Team Polka Dot rolled into Austin last night after rocking another century to pass the baton to Team Green. We got really lucky with the weather last night. As we neared the transition with Team Awesome, we ran into a torrent. The lucky part is it lasted less than 10 miles. Team Green was not as lucky as they ended up riding through some horrendous weather for nearly half of their shift. For them it was a serious challenge to ride in those conditions.
We’ve all faced challenges throughout this journey from Greenville to Austin. All teams had a significant challenge with the cold temperatures in the beginning stages. They also had the challenge of long hours with little real sleep (more challenge for some teams than others due to the way the shifts worked out). Some teams were challenged with a climbing stage early in the ride. Most were challenged because they were also dealing with these conditions while riding in the dark.
I was talking to Ed the other day about the challenges presented by this year’s route. He was concerned that if the ride was too challenging, there might be difficulty in recruiting riders for next year. These adverse conditions, besides being difficult for the riders, could also present safety and health issues. This was perhaps his most important thought during the discussion.
During this time of year, it was inevitable that we were going to have some cooler temperatures in the mountains. Ed’s concern was the safety and security of the teams as they moved through this terrain. We were very concerned about Jeni after being pulled from the ride with borderline hypothermia (just to reiterate – she is fine now). Ed was also concerned for the well being of the entire team – we were all feeling the effects of the cold.
This discussion really got me thinking about the challenges we were facing during this journey. That Monday morning ride with the climbing and the cold weather was a significant physical and mental challenge – for me, and I think for just about anyone. I’m very proud that Team Polka Dot made it through those challenges. I think all of the P3C3 crew is proud of the way they were able to persevere through the adverse conditions presented to them during their rides.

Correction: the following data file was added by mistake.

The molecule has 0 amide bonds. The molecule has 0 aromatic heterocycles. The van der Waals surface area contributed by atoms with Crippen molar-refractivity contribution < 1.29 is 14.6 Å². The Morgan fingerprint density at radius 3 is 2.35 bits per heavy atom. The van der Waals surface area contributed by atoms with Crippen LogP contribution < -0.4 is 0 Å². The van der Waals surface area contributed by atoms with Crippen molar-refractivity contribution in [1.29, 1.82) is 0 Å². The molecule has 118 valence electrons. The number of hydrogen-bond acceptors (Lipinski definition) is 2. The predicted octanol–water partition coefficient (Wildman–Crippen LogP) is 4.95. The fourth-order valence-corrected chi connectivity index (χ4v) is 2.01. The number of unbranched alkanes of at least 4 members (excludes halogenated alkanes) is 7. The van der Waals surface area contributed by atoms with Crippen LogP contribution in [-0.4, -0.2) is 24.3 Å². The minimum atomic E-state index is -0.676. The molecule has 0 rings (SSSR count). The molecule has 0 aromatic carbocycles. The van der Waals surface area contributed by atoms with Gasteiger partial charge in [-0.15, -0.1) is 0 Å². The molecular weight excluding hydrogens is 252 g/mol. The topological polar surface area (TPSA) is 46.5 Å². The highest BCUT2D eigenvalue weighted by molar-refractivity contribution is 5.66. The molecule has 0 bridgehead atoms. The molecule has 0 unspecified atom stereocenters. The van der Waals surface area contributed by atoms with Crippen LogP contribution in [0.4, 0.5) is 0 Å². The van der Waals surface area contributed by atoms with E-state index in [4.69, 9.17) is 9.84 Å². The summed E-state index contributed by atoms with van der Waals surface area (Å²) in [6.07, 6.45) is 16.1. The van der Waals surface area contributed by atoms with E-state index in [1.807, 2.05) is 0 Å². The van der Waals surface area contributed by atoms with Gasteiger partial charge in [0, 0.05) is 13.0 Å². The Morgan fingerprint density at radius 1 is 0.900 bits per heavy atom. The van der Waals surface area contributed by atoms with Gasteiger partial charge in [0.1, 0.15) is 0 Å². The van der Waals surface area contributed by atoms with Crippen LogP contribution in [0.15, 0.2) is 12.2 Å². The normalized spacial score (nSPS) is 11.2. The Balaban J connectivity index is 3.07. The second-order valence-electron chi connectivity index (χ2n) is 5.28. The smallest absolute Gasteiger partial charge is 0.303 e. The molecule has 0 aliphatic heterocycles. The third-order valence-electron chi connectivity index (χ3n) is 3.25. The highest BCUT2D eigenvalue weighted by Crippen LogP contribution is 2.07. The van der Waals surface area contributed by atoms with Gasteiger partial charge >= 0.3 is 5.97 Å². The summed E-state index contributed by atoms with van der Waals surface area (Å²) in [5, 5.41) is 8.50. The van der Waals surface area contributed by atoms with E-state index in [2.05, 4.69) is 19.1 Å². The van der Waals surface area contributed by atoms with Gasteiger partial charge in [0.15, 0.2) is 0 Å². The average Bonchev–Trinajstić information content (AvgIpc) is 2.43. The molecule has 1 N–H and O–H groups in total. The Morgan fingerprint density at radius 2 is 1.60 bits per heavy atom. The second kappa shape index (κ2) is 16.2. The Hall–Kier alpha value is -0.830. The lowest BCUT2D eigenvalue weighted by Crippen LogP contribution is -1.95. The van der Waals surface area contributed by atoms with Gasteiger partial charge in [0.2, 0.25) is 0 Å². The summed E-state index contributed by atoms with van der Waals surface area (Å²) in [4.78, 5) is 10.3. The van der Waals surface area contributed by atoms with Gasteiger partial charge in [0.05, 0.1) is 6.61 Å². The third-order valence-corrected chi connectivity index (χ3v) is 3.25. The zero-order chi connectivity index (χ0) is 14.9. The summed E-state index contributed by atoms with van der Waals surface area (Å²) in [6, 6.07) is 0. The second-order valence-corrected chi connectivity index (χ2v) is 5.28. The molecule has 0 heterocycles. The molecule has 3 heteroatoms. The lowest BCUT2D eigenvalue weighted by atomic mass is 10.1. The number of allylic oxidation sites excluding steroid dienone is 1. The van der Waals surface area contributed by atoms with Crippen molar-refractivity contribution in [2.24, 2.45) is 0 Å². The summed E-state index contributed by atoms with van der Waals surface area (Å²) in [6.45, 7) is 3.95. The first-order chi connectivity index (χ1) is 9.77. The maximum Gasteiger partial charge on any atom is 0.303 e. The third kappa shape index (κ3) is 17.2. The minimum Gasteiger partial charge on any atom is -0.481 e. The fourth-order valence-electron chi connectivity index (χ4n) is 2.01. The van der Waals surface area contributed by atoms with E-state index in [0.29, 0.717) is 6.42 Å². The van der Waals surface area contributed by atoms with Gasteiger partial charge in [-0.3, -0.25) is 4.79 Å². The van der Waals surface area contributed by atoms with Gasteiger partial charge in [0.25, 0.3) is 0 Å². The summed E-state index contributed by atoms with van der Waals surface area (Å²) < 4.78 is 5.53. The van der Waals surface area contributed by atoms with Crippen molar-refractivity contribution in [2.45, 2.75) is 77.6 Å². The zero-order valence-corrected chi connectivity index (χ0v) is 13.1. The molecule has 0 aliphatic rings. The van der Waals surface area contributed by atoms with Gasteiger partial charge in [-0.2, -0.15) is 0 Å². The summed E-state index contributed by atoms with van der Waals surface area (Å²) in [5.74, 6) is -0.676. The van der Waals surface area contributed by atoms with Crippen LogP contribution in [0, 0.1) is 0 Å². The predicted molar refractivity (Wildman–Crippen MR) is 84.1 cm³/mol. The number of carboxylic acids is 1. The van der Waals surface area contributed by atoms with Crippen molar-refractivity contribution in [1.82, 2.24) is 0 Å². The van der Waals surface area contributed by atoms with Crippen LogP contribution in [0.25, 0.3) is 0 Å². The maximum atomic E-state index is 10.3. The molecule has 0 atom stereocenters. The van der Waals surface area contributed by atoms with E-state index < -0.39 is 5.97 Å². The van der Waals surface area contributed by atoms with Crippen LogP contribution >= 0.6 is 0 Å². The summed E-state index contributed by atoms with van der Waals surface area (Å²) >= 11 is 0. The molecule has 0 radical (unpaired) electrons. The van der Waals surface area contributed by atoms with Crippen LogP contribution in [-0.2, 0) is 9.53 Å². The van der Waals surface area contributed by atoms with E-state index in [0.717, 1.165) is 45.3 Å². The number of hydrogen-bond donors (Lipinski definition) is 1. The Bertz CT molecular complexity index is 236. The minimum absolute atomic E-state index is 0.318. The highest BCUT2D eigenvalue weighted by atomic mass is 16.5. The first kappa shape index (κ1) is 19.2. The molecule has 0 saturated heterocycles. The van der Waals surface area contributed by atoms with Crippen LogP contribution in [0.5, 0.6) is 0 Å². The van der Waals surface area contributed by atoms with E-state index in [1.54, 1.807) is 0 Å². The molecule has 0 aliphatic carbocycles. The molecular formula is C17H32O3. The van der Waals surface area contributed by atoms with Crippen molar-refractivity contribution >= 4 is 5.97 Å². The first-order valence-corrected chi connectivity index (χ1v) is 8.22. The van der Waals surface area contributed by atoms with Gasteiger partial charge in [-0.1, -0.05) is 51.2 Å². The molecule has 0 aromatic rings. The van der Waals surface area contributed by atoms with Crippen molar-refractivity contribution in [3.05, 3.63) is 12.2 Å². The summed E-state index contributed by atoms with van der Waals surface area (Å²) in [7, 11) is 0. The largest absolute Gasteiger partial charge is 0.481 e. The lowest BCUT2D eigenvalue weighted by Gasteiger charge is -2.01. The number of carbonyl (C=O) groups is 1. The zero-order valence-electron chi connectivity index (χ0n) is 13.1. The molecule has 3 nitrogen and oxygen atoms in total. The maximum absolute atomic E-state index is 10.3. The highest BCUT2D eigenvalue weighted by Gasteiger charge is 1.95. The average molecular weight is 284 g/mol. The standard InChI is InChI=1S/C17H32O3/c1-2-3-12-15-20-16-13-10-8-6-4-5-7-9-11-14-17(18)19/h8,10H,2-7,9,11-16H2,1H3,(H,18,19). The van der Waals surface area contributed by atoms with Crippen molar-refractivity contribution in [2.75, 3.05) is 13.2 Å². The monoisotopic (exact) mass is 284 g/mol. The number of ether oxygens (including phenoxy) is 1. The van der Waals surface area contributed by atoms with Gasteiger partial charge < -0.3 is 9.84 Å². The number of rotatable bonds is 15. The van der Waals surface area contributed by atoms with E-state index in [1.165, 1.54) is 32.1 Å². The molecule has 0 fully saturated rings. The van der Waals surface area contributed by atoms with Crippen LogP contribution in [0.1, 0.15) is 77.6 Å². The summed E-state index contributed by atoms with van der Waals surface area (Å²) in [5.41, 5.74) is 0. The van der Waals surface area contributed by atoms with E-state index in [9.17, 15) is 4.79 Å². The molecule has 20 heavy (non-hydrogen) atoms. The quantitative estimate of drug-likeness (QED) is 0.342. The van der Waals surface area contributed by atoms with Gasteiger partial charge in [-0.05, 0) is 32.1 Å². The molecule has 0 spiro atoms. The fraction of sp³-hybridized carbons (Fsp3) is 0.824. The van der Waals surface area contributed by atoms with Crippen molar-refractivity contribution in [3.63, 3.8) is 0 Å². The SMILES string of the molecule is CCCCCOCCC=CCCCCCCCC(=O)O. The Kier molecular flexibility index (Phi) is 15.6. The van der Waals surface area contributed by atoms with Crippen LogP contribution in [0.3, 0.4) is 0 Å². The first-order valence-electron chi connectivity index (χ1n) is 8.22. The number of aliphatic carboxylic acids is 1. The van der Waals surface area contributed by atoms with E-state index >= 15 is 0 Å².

As we rode the Natchez trace the following day (through simply incredible riding conditions I might add), I reflected further on how each person responds to a challenge. Everyone is going to respond differently to a specific challenge, and what is a challenge to one person might not be a challenge to another.
Most people in the United States voluntarily put themselves in situations in which they will be challenged. This is a luxury that we are very lucky to have. Unfortunately, there are many who find themselves challenged without having a choice in the matter. Nobody knows who will be diagnosed with cancer next. It seems too many already have been. I just found out about a co-worker who has been diagnosed with breast cancer.
When I think about the challenges we have faced on this ride, I realize they don’t compare to the challenges ahead of someone who is diagnosed with cancer. On this ride, I always had the option to get on the bus or in the van. I didn’t have to keep riding. For someone with cancer, they only have one choice and that is to fight.
On this ride there are a number of warriors, a very high number of survivors and the rest have a personal story about someone they know and love who is or has fought the battle against cancer.
What I’ve seen from this P3C3 crew these last days is each person responding to their individual challenges with strength and courage. Collectively, we have responded to the Challenge to Conquer cancer with that same courage and conviction. I’m proud to be involved with this group of excellent people.
jd – Team Polka Dot